When your child with learning differences start to wonder and compare themselves to their cohort, this is the best time to start the conversation about how they are different, what those differences are, and how it does not have to define who they are as individuals.
How do you tell your child about their invisible disability? This is a question that parents with children with learning differences come to at some point in time. When you become a parent, there’s lots of conversation that you are going to have with your child; however, talking about disability may not have been on the radar.
Are you Ready?
First thing on the list is for you as the parent to determine, if you are at a place to have this discussion with your child. As the parent, you have had a ton of control with your child’s medical health, and their mental health history. Are you ready to relinquish that level of control?
When my daughter was diagnosed with ADHD, we decided to tell her and teach her about how her ADHD symptoms impact her learning and social development. After my husband and I returned from the developmental psychologist’s office to review the results, I took my daughter out to get frozen yogurt and discussed the findings with her. At that time, she was six years old, the conversation was based on her developmental stage and comprehension. When our conversation was over, she walked up to the cashier and said I have a superpower called ADHD.
We did discuss how she has this superpower but must be aware of when to use it and when not to let it control her. But at that moment, I realize everyone she meets from this point would know she has ADHD. Discuss with your spouse and also yourself and determine if you are ready for the cashier at the frozen yogurt to know what your child’s mental health history is.
Children with invisible disabilities tend to feel like an outcast. Physically they are blending with their neurotypical peers. However, they know that something about them is different, but they don’t know what it is. Teaching your child about how they are different will help them cope and help them learn how they process information. Learning how your brain operates gives you the ability to make adjustments when needed.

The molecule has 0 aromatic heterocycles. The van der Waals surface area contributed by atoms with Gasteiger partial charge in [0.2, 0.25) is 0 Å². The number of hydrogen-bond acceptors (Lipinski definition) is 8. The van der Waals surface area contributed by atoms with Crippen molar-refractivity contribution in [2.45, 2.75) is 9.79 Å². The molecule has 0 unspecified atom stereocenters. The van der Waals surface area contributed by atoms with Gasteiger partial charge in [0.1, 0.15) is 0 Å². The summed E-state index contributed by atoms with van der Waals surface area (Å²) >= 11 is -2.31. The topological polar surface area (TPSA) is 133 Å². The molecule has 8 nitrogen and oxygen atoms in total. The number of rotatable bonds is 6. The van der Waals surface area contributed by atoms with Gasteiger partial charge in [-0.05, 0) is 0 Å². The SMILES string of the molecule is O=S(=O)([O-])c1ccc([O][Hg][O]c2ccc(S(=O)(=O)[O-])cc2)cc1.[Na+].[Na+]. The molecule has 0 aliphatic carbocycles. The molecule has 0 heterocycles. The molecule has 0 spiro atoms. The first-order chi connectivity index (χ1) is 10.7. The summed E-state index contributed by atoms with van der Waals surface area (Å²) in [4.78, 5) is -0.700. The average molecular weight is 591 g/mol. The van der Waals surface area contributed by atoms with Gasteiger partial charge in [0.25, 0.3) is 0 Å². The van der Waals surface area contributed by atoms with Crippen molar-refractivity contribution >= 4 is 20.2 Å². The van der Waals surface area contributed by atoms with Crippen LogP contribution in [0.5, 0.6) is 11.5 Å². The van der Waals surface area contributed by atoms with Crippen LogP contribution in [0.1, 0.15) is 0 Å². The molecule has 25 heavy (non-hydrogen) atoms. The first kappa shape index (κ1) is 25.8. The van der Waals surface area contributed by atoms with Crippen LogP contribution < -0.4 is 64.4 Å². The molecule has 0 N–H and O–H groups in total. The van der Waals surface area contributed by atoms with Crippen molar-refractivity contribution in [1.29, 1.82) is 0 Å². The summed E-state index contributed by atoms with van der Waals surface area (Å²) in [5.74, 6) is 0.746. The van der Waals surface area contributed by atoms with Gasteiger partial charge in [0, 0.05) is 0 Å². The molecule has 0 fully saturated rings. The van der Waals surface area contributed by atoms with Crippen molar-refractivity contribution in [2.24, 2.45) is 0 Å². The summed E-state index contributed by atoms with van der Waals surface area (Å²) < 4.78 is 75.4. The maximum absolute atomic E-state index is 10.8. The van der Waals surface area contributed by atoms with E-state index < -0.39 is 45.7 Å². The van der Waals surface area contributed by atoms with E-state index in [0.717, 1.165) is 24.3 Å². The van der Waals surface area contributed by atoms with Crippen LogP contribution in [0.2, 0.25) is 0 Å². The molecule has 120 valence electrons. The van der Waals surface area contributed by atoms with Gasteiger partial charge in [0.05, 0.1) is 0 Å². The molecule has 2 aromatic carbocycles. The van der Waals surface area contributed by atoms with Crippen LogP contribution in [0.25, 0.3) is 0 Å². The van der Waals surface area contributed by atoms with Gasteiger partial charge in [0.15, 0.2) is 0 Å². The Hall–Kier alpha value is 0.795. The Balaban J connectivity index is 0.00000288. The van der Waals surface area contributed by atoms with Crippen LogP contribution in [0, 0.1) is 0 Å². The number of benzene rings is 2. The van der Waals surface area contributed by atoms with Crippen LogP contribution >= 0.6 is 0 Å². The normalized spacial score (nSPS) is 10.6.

My ADHD daughter is exceptionally chatty; she talks all the time and non-stop about everything and nothing. She lets me know that silence is tough for her, and she gets bored quickly. Our home is filled with atypical brains. We celebrate neurodiversity; however, we don’t allow it to rule over us. When my daughter wants to talk non-stop, we set a time limit and teach her to be okay with the discomfort that silence brings. She has also learned that listening to music is a way to fill the silence and be okay with not speaking.
Celebrating the way your child is different only comes from true acceptance. Talking to your child about how they are different should not be a negative conversation or the limitation that they will have. Instead, focus on the positive aspect and the uniqueness of their brain.
Our household is filled with superheroes. My son has Autism, and his superpower is the ability to hyper-focus and task completion. The awareness has brought both my kids’ peace and acceptance with who they are and their full capabilities. It also helps them learn that they have limitations that others may not, and it’s not fair for them to judge themselves based on others. It has helped them keep positive self-esteem and keep their confidence up when they are experiencing a bad day. Their mental health diagnosis is part of their identity; however, it does not define who they are.